At 23, Karissa Lloyd of Vandergrift says she finds herself one of the older cast members. She plays Mrs. Collins, the English teacher in charge of the class drama.
"I had so many great English teachers, several of which were also involved in theater, so I think their behavior really helped me get a feel for my character," she says. "It doesn't hurt that my best friend and roommate was a student teacher, so I got a feel for the behind the scenes of a teacher's mind."
She feels "Crumpled Classics" has "just the right amount of comedy and drama."
In addition to being entertaining, says Chante Nee of Sarver, who plays the sarcastic and quick-witted Ursula, it's also a family-friendly show.
Armstrong Community Theater
What: 'Crumpled Classics'
When: 7:30 p.m. today-Saturday; doors open 7 p.m.
Where: Worthington Civic Center (former Worthington High School), 214 E. Main St. Ext., Worthington
Details: 724-297-3228; online . Tickets on sale at the door and at the Quality Inn Royle, Butler Road, West Kittanning; Baer Beauty, Fourth Avenue, Ford City; and Worthington Community Library in Worthington Civic Center Complex.
Show commenting policy
TribLive commenting policy
You are solely responsible for your comments and by using TribLive.com you agree to our Terms of Service.
We moderate comments. Our goal is to provide substantive commentary for a general readership. By screening submissions, we provide a space where readers can share intelligent and informed commentary that enhances the quality of our news and information.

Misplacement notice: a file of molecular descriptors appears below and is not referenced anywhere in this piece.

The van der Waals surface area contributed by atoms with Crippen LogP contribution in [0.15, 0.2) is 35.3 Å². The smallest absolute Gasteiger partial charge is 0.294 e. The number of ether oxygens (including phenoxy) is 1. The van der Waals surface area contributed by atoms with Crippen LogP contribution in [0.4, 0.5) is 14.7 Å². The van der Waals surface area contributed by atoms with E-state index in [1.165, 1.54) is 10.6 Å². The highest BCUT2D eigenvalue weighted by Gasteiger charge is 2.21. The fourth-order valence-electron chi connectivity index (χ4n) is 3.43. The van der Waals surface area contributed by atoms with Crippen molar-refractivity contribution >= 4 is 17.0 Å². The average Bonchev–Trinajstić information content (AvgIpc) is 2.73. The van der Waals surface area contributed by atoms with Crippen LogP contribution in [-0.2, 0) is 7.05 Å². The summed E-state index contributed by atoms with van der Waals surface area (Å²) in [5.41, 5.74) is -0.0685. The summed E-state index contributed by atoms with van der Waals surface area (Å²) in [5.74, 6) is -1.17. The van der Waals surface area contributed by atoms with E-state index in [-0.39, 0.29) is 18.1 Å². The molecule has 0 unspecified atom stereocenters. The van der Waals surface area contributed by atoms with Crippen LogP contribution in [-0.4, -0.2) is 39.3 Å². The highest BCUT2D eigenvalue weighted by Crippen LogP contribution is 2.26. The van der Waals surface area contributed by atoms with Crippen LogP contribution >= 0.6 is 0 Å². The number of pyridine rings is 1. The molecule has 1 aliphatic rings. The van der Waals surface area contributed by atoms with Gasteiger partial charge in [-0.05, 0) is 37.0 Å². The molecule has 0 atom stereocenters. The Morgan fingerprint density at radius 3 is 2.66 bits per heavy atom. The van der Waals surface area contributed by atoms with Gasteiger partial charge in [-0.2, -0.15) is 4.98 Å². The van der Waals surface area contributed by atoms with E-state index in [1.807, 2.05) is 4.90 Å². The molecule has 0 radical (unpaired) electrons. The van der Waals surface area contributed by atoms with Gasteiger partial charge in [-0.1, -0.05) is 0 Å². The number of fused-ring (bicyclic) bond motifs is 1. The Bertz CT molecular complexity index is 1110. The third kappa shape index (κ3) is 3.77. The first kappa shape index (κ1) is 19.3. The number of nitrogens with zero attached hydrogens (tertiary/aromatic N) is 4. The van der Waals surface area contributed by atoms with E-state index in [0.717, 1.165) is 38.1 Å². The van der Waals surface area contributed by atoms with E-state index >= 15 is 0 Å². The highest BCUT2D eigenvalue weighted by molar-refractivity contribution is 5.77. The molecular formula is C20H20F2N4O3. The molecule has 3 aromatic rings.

While most comments will be posted if they are on-topic and not abusive, moderating decisions are subjective. We will make them as carefully and consistently as we can. Because of the volume of reader comments, we cannot review individual moderation decisions with readers.
We value thoughtful comments representing a range of views that make their point quickly and politely. We make an effort to protect discussions from repeated comments either by the same reader or different readers.
We follow the same standards for taste as the daily newspaper. A few things we won't tolerate: personal attacks, obscenity, vulgarity, profanity (including expletives and letters followed by dashes), commercial promotion, impersonations, incoherence, proselytizing and SHOUTING. Don't include URLs to Web sites.
We do not edit comments. They are either approved or deleted. We reserve the right to edit a comment that is quoted or excerpted in an article. In this case, we may fix spelling and punctuation.
We welcome strong opinions and criticism of our work, but we don't want comments to become bogged down with discussions of our policies and we will moderate accordingly.
We appreciate it when readers and people quoted in articles or blog posts point out errors of fact or emphasis and will investigate all assertions. But these suggestions should be sent via e-mail. To avoid distracting other readers, we won't publish comments that suggest a correction. Instead, corrections will be made in a blog post or in an article.